Apoptosis measurements by flow cytometry
One hundred microliters of whole blood were subjected to VersaLyse lysing solution (Beckman-Coulter, Hialeah, FL, USA) for 15 minutes at room temperature. After washing, cells were incubated with phycoerythrin-labeled antibodies directed against CD4, CD8 and CD19. Apoptosis induction in each specific lymphocyte subpopulation - CD4+ T cells, CD8+ T cells and CD19+ B cells - was assessed using annexin-V binding and intracellular active caspase-3 measurements.
Regarding the annexin-V binding experiments, according to the manufacturer's protocol, lysed samples were incubated for 15 minutes with phycoerythrin-labeled annexin-V (Annexin-V-PE Apoptosis Detection Kit; BD Biosciences, San Jose, CA, USA) and measured on a flow cytometer within 30 minutes using CellQuest software version 3.2 (BD Biosciences, San Jose, CA, USA). Results are expressed as percentages of respective cell populations positive for annexin-V binding. A threshold for positivity was set up based on nonstained controls.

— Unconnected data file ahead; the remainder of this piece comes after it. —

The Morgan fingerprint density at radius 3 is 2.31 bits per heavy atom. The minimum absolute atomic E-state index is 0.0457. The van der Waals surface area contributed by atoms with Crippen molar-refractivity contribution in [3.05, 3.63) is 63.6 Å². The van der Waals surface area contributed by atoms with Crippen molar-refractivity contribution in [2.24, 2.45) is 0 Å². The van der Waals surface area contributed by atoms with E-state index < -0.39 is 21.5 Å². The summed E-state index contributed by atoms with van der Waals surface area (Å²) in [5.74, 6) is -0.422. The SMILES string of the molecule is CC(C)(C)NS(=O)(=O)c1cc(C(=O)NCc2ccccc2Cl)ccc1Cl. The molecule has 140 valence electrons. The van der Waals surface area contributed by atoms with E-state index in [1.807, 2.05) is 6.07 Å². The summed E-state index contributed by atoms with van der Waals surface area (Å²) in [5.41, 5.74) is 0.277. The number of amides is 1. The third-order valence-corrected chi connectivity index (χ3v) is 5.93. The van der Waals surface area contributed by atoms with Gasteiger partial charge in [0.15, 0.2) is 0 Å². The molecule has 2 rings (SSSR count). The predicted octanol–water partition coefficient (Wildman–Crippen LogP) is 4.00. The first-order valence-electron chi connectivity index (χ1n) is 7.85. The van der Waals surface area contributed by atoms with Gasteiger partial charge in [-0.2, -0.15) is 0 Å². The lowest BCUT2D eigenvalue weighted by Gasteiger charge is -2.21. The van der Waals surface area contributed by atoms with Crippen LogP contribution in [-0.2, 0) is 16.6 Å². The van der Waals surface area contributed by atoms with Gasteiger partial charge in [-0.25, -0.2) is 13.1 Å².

For active caspase-3 intracellular staining, following two washes, lymphocytes were fixed and permeabilized using Cytofix/Cytoperm reagent (BD Biosciences) and were incubated with phycoerythrin-labeled anti-active caspase-3 antibodies (BD Biosciences). Isotype control antibodies were used to determine nonspecific binding. After one further wash, cells were analyzed by flow cytometry. Results are expressed as percentages of respective cell populations positive for caspase-3.
PD-1 and PD-L1 expression on peripheral T cells, B cells and monocytes